Günderrode, as a poor, single woman in 19th century Germany, doesn’t conform to the expectations of her gender any more than Kleist.  Her greatest ambition is to be a writer and when her poetry is published under a pseudonym, she is accused of being too masculine, too learned and arrogant.  Her romantic entanglements with Clemens Brentano and Savigny have also drawn accusations from other women in society that she is a coquette.  According to the expectations of her social circle, she is not acting as a proper female should.

Wolf’s prose is the most poetic and inspiring when she brings the authors together; in a moment of understanding and mutual compassion, they look towards each other and at this point in the text their inner thoughts become the same, they becomes “we”:

They examine each other candidly, without reserve.  Naked gazes.  Self abandonment, a tentative experiment.  Smiles, first hers, then his, ironical.  Let’s pretend it’s a game even if it’s deadly earnest.  You know it, I know it too.  Don’t come too close.  Don’t stay too far away.  Conceal yourself.  Reveal yourself.  Forget what you know.  Remember it.  masks fall away, superincrustations, scabs, varnish.  The bare skin.  Undisguised features.  So that’s my face.  That is yours.  Different down to the ground, alike from the ground up.  Woman.  Man.  Untenable words.  We two, each imprisoned in his sex.

Not long after their encounter Günderrode commits suicide with a dagger that she keeps with her at all times.  Wolf foreshadows the author’s sad end by using words from her own poetry in the text: “Ours is a sad fate.  I envy the rivers which merge.  Death is better than such a life as this.”  Kleist also seems to have had the same opinion about his own life because several years later he meets a sickly woman with whom he commits a murder-suicide.  If these two lost, and lonely souls did really meet, would they have found comfort in one another’s friendship?  Or would seeing and recognizing their own melancholy in one another cause them to run the other way?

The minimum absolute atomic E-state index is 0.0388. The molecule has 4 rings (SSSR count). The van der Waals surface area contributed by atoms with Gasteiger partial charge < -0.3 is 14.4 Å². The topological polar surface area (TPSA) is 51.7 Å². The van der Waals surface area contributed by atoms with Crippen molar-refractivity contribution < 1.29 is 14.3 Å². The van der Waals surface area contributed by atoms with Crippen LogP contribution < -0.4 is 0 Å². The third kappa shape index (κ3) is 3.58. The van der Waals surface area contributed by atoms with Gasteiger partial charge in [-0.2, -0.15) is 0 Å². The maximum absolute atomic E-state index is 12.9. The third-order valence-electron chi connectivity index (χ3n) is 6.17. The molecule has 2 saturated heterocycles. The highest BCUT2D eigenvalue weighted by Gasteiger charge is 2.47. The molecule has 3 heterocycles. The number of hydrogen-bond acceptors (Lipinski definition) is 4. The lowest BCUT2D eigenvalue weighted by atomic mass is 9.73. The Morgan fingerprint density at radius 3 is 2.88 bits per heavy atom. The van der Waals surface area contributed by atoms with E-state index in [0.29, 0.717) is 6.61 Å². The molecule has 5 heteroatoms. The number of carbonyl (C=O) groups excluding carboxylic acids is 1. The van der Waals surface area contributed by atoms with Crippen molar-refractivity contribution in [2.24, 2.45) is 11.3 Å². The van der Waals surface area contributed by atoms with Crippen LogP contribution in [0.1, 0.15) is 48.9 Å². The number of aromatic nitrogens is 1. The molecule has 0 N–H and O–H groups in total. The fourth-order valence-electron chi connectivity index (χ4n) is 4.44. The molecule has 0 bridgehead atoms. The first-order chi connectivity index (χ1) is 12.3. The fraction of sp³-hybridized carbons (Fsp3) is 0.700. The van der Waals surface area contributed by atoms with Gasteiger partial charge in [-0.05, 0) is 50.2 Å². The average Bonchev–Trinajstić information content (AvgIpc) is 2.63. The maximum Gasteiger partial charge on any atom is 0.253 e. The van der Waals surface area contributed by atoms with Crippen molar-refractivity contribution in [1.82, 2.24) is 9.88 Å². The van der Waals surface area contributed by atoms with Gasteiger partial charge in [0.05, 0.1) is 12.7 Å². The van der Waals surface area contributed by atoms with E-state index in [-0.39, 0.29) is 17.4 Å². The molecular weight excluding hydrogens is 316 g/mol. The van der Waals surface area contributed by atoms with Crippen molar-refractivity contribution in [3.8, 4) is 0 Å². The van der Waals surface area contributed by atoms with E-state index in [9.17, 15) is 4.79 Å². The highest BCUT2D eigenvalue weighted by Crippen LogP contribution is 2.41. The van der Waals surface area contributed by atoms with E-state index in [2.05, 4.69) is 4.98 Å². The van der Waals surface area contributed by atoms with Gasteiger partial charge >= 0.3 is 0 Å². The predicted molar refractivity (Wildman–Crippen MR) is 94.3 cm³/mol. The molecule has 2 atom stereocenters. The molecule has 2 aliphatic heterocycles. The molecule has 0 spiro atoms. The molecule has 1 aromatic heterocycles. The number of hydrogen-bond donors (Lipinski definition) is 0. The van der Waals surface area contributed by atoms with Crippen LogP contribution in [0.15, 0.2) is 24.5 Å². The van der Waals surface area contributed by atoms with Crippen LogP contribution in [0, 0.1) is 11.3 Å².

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Bitter Healing: Poetry and Letters by Karoline von Günderrode

Karoline von Günderrode was born in 1780 to am impoverished, aristocratic, German family.  At the age of nineteen she went to live in a convent of sorts, the Cronstetten-Hynspergische Evangelical Sisterhood in Frankfur am Main,  which housed poor young woman and widows from upper class families who were waiting for the right man to marry.  While at the convent she was determined to educate herself and began writing poetry, drama and letters.  She spent time with many of the important intellectuals of her day including Clemens Brentano, Goethe, Karl von Savigny, Bettina von Arnim and Friedrich Creuzer  who read her works and gave her feedback.  Christoph von Nees published two volumes of her writings under the pseudonym “Tian” in 1804 and 1805.  In a letter included in the anthology Bitter Healing: German Women Writers 1700-1830, Günderrode responds to Clemens Brentano who has accused her of sounding rather masculine and “too learned” in her poetry:

How I got the idea to have my poems printed, you want to know?  I have always had a secret inclination to do so—why? and what for? I rarely ask myself.  I was very happy when someone was willing to represent me at the publishers.  Easily, an not knowing what I did, I have destroyed that barrier that separated my innermost heart from the world; and I have not regretted it as yet, for always new and alive is my desire to express my life in a permanent form, in a shape worthy of joining the  most excellent minds, greeting them and sharing their society.  Yes, I have always been drawn to that community; it is the church toward which my spirit is continuously making its earthly pilgrimage.

Her intellectual interests, influenced by German Romanticism, are evident in the poetry also translated for this collection.  Themes of nature, love, free will, metaphysics, death and gender roles pervade her verse.  The poem “Once a Dulcet Lie was Mine” begins:

Once a dulcet life was mine,
For I seemed all of a sudden
But a fragrant wisp of cloud;
Nothing to be seen above me
But a deep-blue ocean sea,
And I sailed now here, now younder
Lightly cradled by the waves.

And in “The Prime Lament” she ends with: